LEXINGTON, Ky. (AP) -John Calipari figures the president has enough on his plate. The last thing Barack Obama needs to do is take the blame for ending Kentucky's bid for a perfect season.
Calipari figures it's his fault, and not the president's, that the top-ranked Wildcats lost their focus - and their composure - in a 68-62 upset at South Carolina on Tuesday.
The game came at the end of a whirlwind 36 hours in which Kentucky rose to No. 1 for the first time in nearly seven years and received a phone call from the president as a thank you for helping raise $1.3 million for earthquake-ravaged Haiti.
he polls.
Calipari said afterward that Kentucky would have ``smashed'' anyone in the country that day. Barely 72 hours later the Wildcats were racing for the exits as South Carolina fans stormed the court following the school's first win over a No. 1 team.
Not that Kentucky played like it deserved the honor against the Gamecocks. The Wildcats had 15 turnovers and shot 39 percent to put a stunning halt to the program's best start in 44 years.
``I don't know if I got intoxicated by us winning so much, if I lost my mind and got arrogant because they were playing so well and now I got a little arrogant because they were playing so well I could say some stuff I didn't need to say,'' Calipari said. ``Hopefully we'll pull back here and figure all this out.''
The Wildcats (19-1, 4-1 Southeastern Conference) don't have a lot of time, or the team that began the week atop the polls could end it looking up - way up - at No. 21 Vanderbilt (16-3, 5-0).
The red-hot Commodores have won 10 straight heading into Saturday's game at Rupp Arena, including a relatively easy 85-76 win at No. 14 Tennessee on Wednesday.
Coach Kevin Stallings, however, isn't exactly ready to stamp his team as a Kentucky's biggest threat in the SEC. He doesn't blame the Wildcats for getting a little off track after spending 10 minutes listening to the nation's most powerful basketball player tell them he was watching.
as almost like a setup I think,'' Stallings said. ``I'm not sure the president wasn't for South Carolina. I don't know how John could've possibly gotten them focused in on that game.''
Calipari typically has a 24-hour rule following each game, meaning the team has a day to either enjoy a victory or get over a loss.
Moving forward quickly wasn't a problem when the Wildcats went two-plus months without tasting defeat. He allows it now might be, even for a coach that has lost 141 times during his collegiate career.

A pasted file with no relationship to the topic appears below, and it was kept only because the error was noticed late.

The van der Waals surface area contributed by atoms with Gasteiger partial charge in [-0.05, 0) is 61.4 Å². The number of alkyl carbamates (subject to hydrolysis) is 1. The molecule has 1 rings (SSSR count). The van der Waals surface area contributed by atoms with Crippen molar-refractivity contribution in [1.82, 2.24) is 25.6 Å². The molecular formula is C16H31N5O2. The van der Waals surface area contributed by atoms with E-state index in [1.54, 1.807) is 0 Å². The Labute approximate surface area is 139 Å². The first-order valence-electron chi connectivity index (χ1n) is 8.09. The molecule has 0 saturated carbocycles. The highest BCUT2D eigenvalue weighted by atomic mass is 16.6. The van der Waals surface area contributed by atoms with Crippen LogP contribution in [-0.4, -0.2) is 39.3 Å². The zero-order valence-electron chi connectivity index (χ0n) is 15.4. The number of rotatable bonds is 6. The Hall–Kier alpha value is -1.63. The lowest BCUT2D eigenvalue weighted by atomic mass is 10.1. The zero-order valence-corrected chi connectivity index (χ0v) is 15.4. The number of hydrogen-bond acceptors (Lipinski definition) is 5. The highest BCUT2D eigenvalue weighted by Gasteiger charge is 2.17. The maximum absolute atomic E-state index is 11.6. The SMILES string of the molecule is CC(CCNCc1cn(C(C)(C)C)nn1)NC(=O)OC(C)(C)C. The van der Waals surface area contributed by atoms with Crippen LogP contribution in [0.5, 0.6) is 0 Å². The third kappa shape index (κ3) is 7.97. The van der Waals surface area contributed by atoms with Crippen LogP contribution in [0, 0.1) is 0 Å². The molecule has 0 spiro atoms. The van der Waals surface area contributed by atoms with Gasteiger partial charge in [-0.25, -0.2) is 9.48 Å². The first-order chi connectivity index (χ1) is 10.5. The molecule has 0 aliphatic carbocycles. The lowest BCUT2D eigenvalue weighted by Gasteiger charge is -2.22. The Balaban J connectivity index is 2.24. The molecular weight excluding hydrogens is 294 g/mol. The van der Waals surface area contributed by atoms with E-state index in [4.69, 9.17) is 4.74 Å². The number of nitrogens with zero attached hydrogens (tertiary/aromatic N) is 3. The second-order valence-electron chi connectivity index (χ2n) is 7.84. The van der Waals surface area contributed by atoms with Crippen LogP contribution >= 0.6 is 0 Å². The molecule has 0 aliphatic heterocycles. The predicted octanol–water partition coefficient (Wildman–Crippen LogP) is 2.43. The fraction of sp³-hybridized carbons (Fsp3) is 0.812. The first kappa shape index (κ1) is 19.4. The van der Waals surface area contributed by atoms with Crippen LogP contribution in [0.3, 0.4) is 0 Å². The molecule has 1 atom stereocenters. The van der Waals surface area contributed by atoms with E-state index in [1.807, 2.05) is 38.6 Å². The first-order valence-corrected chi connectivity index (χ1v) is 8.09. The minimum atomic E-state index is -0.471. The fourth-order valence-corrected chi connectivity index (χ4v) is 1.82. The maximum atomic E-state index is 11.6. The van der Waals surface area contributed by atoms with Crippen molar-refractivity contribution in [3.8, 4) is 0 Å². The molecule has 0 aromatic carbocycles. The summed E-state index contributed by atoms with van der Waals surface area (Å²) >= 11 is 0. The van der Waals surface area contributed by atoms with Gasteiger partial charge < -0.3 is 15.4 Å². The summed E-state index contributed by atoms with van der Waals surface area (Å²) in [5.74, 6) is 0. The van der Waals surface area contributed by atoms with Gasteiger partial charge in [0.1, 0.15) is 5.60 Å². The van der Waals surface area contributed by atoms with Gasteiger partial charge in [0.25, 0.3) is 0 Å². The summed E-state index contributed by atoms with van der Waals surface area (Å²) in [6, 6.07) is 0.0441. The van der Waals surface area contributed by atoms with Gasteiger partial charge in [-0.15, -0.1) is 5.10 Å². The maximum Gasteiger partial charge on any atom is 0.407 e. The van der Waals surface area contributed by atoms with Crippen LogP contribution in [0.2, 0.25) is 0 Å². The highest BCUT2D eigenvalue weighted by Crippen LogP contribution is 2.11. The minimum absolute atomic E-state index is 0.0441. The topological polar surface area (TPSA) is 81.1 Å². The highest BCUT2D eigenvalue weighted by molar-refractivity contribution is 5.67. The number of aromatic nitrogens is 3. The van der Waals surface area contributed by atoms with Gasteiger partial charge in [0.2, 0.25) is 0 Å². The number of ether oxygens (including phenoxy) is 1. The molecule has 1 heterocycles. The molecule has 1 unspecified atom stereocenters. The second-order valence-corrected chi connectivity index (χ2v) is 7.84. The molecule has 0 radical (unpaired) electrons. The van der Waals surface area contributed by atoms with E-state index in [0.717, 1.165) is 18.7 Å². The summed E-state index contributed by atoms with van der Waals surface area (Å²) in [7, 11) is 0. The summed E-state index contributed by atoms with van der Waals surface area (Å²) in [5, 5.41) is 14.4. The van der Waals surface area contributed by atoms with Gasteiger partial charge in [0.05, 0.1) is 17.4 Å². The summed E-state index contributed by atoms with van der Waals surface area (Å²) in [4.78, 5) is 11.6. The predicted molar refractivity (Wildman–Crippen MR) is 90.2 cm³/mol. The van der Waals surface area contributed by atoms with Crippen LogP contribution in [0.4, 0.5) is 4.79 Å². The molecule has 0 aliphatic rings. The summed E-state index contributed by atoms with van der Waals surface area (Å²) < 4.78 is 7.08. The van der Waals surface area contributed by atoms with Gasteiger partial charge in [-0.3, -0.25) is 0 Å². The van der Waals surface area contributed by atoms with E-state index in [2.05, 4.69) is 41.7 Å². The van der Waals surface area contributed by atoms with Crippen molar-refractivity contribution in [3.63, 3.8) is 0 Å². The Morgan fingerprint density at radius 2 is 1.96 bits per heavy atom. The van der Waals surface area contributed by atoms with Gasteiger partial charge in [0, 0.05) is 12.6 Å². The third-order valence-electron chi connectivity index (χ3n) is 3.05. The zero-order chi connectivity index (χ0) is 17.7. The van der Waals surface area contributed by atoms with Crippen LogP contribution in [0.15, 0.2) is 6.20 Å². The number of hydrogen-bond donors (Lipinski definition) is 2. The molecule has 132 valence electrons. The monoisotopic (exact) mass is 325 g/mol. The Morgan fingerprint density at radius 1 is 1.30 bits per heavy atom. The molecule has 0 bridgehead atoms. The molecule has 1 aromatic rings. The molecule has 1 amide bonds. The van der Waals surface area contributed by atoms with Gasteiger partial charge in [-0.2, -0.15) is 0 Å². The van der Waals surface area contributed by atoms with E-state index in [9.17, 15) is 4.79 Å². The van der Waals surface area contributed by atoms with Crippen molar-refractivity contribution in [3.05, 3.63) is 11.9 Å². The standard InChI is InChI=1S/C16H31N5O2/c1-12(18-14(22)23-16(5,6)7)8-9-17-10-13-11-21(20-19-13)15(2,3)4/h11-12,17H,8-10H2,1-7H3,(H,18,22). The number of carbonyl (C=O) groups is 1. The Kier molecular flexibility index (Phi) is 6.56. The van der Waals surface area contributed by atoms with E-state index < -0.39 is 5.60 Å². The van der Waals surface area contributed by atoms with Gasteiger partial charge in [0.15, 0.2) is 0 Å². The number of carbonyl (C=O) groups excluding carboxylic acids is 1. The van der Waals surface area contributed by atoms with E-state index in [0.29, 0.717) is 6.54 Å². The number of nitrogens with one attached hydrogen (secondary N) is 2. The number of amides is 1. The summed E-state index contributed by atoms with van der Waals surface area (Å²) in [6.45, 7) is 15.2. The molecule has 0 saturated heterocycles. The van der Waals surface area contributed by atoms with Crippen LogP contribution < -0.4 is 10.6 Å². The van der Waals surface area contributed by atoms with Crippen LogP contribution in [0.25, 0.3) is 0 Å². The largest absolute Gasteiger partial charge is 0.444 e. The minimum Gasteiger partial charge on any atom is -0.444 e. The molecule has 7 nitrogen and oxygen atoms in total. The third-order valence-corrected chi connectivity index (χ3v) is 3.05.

While the Wildcats silently slumped home on a plane late Tuesday night, Calipari made a recruiting stop in Charlotte. He flopped onto the bed in his hotel room, exhausted. Then he noticed he was caked in sweat from stress.
``I was like, 'What in the world,''' he said. ``So for 24 hours it is devastating. I woke up the next day, and I said, thinking about how I dealt with it, 'This may have been good for me, forget them. Cool out. Coach your team. Get them better and start figuring out what you've got to do.''
Namely, finding a way to turn the page. It won't be easy for a team that had dreams of a perfect season.
Guard Eric Bledsoe said the loss ``felt like the end of the world'' while star forward Patrick Patterson's Facebook page was littered with critical comments from fans.
nrest over one loss is a bit hard to stomach, particularly considering a year ago the Wildcats were a muddled mess on their way to the NIT.
He ended up posting a brief response that doubled as an apology of sorts.
``I was just trying to let them know, don't question us, don't criticize us just because of this loss,'' Patterson said. ``We're all human and we make mistakes and that was my mistake for not playing the way I should have played.''
Patterson stressed he's ``moving on'' and spent 30 minutes before practice on Friday working on post moves with Calipari trying to get back to basics.
So are his teammates, including DeMarcus Cousins. The sometimes tempestuous big man was decidedly upbeat as the Wildcats began workouts on Friday. He pulled up his blue practice shorts and flung 3-pointers while imitating Wall - who was doing the same thing at the other end of the floor.
Cousins then walked over to teammate Darnell Dodson, grabbed a TV microphone and asked Dodson how he felt about missing a wide-open dunk against the Gamecocks.
Cousins giggled while walking away, perhaps a sign that the Wildcats understand life goes on.
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Associated Press Sports Writer Teresa M. Walker in Nashville, Tenn., contributed to this report.

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